her·​o·​ine | \ ˈher-ə-wən How to pronounce heroine (audio) , ˈhir-, ˈhe-rə- How to pronounce heroine (audio) \

Definition of heroine

1a : a mythological or legendary woman often of divine descent having great strength or ability
b : a woman admired and emulated for her achievements and qualities American heroines such as Eleanor Roosevelt and Rosa Parks remembered as the heroine of the flood
2a : the principal female character in a literary or dramatic work the heroine of Shakespeare's Romeo and Juliet
b : the central female figure in an event or period

Examples of heroine in a Sentence

The town remembered her as the heroine of the flood and erected a statue in her honor.
Recent Examples on the Web The mark of a true heroine is confidence and courage, and the leading ladies of your favorite Disney films, Marvel movies and television shows are not short on either. Cameron Jenkins, Good Housekeeping, 12 May 2022 Here, our heroine is on a different journey: to establish a peace accord with her own period, whose cyclical hormonal fluctuations wreak havoc on her body and relationships. Washington Post, 20 Apr. 2022 And yet the show is refreshingly uninterested in a conventional heroine’s journey toward romantic or professional fulfillment. Rachel Syme, The New Yorker, 4 Apr. 2022 Our heroine is Shirley, the intrepid daughter of hard-working parents who run a market in an immigrant neighborhood in what appears to be the early decades of the 20th century. Meghan Cox Gurdon, WSJ, 18 Mar. 2022 Its heroine is Meg Murry, a gawky, socially awkward adolescent whose father, a physicist on a mysterious assignment for the government, has suddenly disappeared. Ruth Franklin, The New York Review of Books, 12 Mar. 2020 The book’s fast-flowing narrative, which begins in 1937 and proceeds through the Nazi invasion of the Soviet Union in June 1941, thrusts the reader into its heroine’s world. Tom Nolan, WSJ, 29 Apr. 2022 Over the years, her clientele included Blondie’s Debbie Harry, avant-garde heroine Diamanda Galás, Bikini Kill’s Kathleen Hanna, Broadway performers, downtown firebrands, and anyone who wanted to learn to sing. Kory Grow, Rolling Stone, 29 Mar. 2022 Campion, the first woman to be nominated twice for the best director Oscar, became the Internet’s sharp-tongued heroine. Washington Post, 9 Mar. 2022 See More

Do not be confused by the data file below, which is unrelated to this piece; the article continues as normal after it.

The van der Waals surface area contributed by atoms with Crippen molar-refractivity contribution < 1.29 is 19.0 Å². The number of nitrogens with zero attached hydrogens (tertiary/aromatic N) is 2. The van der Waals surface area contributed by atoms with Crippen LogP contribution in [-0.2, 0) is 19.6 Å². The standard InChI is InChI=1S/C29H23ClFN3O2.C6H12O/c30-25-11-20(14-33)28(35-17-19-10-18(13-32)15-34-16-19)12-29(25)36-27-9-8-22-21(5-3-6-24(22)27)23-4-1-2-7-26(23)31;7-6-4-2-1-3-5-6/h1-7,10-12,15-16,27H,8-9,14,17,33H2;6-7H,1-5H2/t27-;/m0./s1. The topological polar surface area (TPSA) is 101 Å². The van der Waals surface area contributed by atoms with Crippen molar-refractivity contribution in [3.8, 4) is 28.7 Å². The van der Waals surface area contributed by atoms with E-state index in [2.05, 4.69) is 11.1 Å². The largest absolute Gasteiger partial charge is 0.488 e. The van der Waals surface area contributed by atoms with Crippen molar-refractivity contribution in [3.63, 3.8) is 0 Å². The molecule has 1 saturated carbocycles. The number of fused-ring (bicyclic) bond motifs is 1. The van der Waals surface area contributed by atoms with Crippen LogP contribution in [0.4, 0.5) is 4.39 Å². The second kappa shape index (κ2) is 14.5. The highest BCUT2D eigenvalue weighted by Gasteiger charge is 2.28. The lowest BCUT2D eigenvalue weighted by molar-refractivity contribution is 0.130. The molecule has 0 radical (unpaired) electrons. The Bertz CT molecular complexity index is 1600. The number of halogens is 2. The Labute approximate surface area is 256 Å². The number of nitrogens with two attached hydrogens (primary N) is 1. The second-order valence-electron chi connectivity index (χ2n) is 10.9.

These example sentences are selected automatically from various online news sources to reflect current usage of the word 'heroine.' Views expressed in the examples do not represent the opinion of Merriam-Webster or its editors. Send us feedback.

First Known Use of heroine

1587, in the meaning defined at sense 1a

History and Etymology for heroine

Latin heroina, from Greek hērōinē, feminine of hērōs

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Time Traveler for heroine

Time Traveler

The first known use of heroine was in 1587

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Statistics for heroine

Last Updated

15 May 2022

Cite this Entry

“Heroine.” Merriam-Webster.com Dictionary, Merriam-Webster, https://www.merriam-webster.com/dictionary/heroine. Accessed 21 May. 2022.

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More Definitions for heroine


her·​o·​ine | \ ˈher-ə-wən How to pronounce heroine (audio) \

Kids Definition of heroine

1 : a woman admired for great deeds or fine qualities Eleanor Roosevelt is remembered as a heroine during hard times.
2 : the chief female character in a story, poem, or play


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